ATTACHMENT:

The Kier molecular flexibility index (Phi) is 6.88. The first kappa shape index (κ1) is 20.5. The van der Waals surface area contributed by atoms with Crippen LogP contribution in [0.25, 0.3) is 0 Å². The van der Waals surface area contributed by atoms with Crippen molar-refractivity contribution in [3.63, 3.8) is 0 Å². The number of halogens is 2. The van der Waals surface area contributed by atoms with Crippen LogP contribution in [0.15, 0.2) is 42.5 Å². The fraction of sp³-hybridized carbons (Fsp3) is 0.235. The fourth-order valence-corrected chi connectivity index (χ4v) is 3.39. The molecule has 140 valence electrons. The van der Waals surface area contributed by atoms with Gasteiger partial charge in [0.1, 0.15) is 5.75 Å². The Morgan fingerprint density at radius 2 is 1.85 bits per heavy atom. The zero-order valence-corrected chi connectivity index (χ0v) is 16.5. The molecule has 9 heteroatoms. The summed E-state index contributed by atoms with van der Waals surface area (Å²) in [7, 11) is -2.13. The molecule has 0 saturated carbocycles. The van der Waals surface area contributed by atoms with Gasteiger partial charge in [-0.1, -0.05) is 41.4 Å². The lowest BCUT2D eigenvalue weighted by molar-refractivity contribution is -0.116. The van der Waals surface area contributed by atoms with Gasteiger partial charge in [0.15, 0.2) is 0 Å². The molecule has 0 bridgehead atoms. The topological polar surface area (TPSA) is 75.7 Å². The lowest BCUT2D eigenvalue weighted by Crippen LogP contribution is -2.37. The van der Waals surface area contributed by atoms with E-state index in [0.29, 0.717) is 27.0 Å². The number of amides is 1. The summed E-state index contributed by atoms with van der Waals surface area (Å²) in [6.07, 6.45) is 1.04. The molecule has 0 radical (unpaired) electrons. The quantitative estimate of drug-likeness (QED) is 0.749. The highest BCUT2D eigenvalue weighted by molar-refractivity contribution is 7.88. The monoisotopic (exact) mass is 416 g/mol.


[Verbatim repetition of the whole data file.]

The Kier molecular flexibility index (Phi) is 6.88. The first kappa shape index (κ1) is 20.5. The van der Waals surface area contributed by atoms with Crippen LogP contribution in [0.25, 0.3) is 0 Å². The van der Waals surface area contributed by atoms with Crippen molar-refractivity contribution in [3.63, 3.8) is 0 Å². The number of halogens is 2. The van der Waals surface area contributed by atoms with Crippen LogP contribution in [0.15, 0.2) is 42.5 Å². The fraction of sp³-hybridized carbons (Fsp3) is 0.235. The fourth-order valence-corrected chi connectivity index (χ4v) is 3.39. The molecule has 140 valence electrons. The van der Waals surface area contributed by atoms with Gasteiger partial charge in [0.1, 0.15) is 5.75 Å². The Morgan fingerprint density at radius 2 is 1.85 bits per heavy atom. The zero-order valence-corrected chi connectivity index (χ0v) is 16.5. The molecule has 9 heteroatoms. The summed E-state index contributed by atoms with van der Waals surface area (Å²) in [7, 11) is -2.13. The molecule has 0 saturated carbocycles. The van der Waals surface area contributed by atoms with Gasteiger partial charge in [-0.1, -0.05) is 41.4 Å². The lowest BCUT2D eigenvalue weighted by molar-refractivity contribution is -0.116. The van der Waals surface area contributed by atoms with Gasteiger partial charge in [0.15, 0.2) is 0 Å². The molecule has 0 bridgehead atoms. The topological polar surface area (TPSA) is 75.7 Å². The lowest BCUT2D eigenvalue weighted by Crippen LogP contribution is -2.37. The van der Waals surface area contributed by atoms with E-state index in [0.29, 0.717) is 27.0 Å². The number of amides is 1. The summed E-state index contributed by atoms with van der Waals surface area (Å²) in [6.07, 6.45) is 1.04. The molecule has 0 radical (unpaired) electrons. The quantitative estimate of drug-likeness (QED) is 0.749. The highest BCUT2D eigenvalue weighted by molar-refractivity contribution is 7.88. The monoisotopic (exact) mass is 416 g/mol.